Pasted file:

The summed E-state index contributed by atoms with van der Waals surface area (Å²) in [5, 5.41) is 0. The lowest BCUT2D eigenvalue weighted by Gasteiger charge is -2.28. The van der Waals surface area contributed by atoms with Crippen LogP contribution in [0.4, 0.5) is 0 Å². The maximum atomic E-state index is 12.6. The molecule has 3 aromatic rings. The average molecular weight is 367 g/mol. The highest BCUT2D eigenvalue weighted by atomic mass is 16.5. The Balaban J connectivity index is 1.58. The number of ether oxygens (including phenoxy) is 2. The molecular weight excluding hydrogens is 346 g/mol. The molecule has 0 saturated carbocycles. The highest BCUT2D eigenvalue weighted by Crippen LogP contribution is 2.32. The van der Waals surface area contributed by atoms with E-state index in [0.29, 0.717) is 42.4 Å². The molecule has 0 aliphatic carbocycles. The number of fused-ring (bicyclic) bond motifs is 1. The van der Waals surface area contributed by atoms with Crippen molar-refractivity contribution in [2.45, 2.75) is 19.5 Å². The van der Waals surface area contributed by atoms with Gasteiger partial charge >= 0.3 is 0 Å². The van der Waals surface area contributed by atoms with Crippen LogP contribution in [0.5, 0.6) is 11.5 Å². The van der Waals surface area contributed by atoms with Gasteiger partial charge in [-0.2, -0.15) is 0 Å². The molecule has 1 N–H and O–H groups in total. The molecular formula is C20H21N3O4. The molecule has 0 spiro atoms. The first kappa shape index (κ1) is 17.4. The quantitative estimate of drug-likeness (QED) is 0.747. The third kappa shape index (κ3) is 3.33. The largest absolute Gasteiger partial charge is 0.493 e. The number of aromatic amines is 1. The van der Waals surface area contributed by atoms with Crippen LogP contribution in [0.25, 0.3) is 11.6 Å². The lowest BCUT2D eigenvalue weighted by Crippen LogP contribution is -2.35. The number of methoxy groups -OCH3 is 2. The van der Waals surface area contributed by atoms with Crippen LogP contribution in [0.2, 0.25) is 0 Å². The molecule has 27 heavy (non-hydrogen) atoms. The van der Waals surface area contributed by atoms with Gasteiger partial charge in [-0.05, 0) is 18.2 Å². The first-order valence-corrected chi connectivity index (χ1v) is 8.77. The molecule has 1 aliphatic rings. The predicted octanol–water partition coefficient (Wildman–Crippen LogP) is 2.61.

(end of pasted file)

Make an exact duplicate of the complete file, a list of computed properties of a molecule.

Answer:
The summed E-state index contributed by atoms with van der Waals surface area (Å²) in [5, 5.41) is 0. The lowest BCUT2D eigenvalue weighted by Gasteiger charge is -2.28. The van der Waals surface area contributed by atoms with Crippen LogP contribution in [0.4, 0.5) is 0 Å². The maximum atomic E-state index is 12.6. The molecule has 3 aromatic rings. The average molecular weight is 367 g/mol. The highest BCUT2D eigenvalue weighted by atomic mass is 16.5. The Balaban J connectivity index is 1.58. The number of ether oxygens (including phenoxy) is 2. The molecular weight excluding hydrogens is 346 g/mol. The molecule has 0 saturated carbocycles. The highest BCUT2D eigenvalue weighted by Crippen LogP contribution is 2.32. The van der Waals surface area contributed by atoms with E-state index in [0.29, 0.717) is 42.4 Å². The molecule has 0 aliphatic carbocycles. The number of fused-ring (bicyclic) bond motifs is 1. The van der Waals surface area contributed by atoms with Crippen molar-refractivity contribution in [2.45, 2.75) is 19.5 Å². The van der Waals surface area contributed by atoms with Gasteiger partial charge >= 0.3 is 0 Å². The van der Waals surface area contributed by atoms with Crippen LogP contribution in [0.5, 0.6) is 11.5 Å². The van der Waals surface area contributed by atoms with Gasteiger partial charge in [-0.2, -0.15) is 0 Å². The molecule has 1 N–H and O–H groups in total. The molecular formula is C20H21N3O4. The molecule has 0 spiro atoms. The first kappa shape index (κ1) is 17.4. The quantitative estimate of drug-likeness (QED) is 0.747. The third kappa shape index (κ3) is 3.33. The largest absolute Gasteiger partial charge is 0.493 e. The number of aromatic amines is 1. The van der Waals surface area contributed by atoms with Crippen LogP contribution in [0.25, 0.3) is 11.6 Å². The lowest BCUT2D eigenvalue weighted by Crippen LogP contribution is -2.35. The number of methoxy groups -OCH3 is 2. The van der Waals surface area contributed by atoms with Crippen LogP contribution in [0.2, 0.25) is 0 Å². The molecule has 27 heavy (non-hydrogen) atoms. The van der Waals surface area contributed by atoms with Gasteiger partial charge in [-0.05, 0) is 18.2 Å². The first-order valence-corrected chi connectivity index (χ1v) is 8.77. The molecule has 1 aliphatic rings. The predicted octanol–water partition coefficient (Wildman–Crippen LogP) is 2.61.